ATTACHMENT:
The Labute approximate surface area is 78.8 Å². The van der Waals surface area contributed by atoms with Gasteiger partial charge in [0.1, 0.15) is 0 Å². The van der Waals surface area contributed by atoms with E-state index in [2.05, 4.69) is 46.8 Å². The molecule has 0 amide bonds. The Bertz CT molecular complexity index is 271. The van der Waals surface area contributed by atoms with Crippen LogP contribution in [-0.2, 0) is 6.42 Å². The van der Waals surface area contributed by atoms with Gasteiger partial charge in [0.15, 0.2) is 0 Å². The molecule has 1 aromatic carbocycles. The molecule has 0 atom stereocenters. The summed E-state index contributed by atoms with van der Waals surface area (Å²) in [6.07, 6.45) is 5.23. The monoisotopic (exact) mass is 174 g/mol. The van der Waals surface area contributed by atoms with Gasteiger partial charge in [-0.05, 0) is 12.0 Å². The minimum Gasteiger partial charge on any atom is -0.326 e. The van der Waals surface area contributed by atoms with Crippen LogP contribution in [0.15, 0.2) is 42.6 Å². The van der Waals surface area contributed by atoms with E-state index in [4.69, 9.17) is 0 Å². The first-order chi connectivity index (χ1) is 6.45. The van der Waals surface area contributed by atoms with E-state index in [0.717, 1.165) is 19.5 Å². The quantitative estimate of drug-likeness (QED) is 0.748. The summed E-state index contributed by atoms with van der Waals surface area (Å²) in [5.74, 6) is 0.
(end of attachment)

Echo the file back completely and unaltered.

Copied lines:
The Labute approximate surface area is 78.8 Å². The van der Waals surface area contributed by atoms with Gasteiger partial charge in [0.1, 0.15) is 0 Å². The van der Waals surface area contributed by atoms with E-state index in [2.05, 4.69) is 46.8 Å². The molecule has 0 amide bonds. The Bertz CT molecular complexity index is 271. The van der Waals surface area contributed by atoms with Crippen LogP contribution in [-0.2, 0) is 6.42 Å². The van der Waals surface area contributed by atoms with Gasteiger partial charge in [0.15, 0.2) is 0 Å². The molecule has 1 aromatic carbocycles. The molecule has 0 atom stereocenters. The summed E-state index contributed by atoms with van der Waals surface area (Å²) in [6.07, 6.45) is 5.23. The monoisotopic (exact) mass is 174 g/mol. The van der Waals surface area contributed by atoms with Gasteiger partial charge in [-0.05, 0) is 12.0 Å². The minimum Gasteiger partial charge on any atom is -0.326 e. The van der Waals surface area contributed by atoms with Crippen LogP contribution in [0.15, 0.2) is 42.6 Å². The van der Waals surface area contributed by atoms with E-state index in [4.69, 9.17) is 0 Å². The first-order chi connectivity index (χ1) is 6.45. The van der Waals surface area contributed by atoms with E-state index in [0.717, 1.165) is 19.5 Å². The quantitative estimate of drug-likeness (QED) is 0.748. The summed E-state index contributed by atoms with van der Waals surface area (Å²) in [5.74, 6) is 0.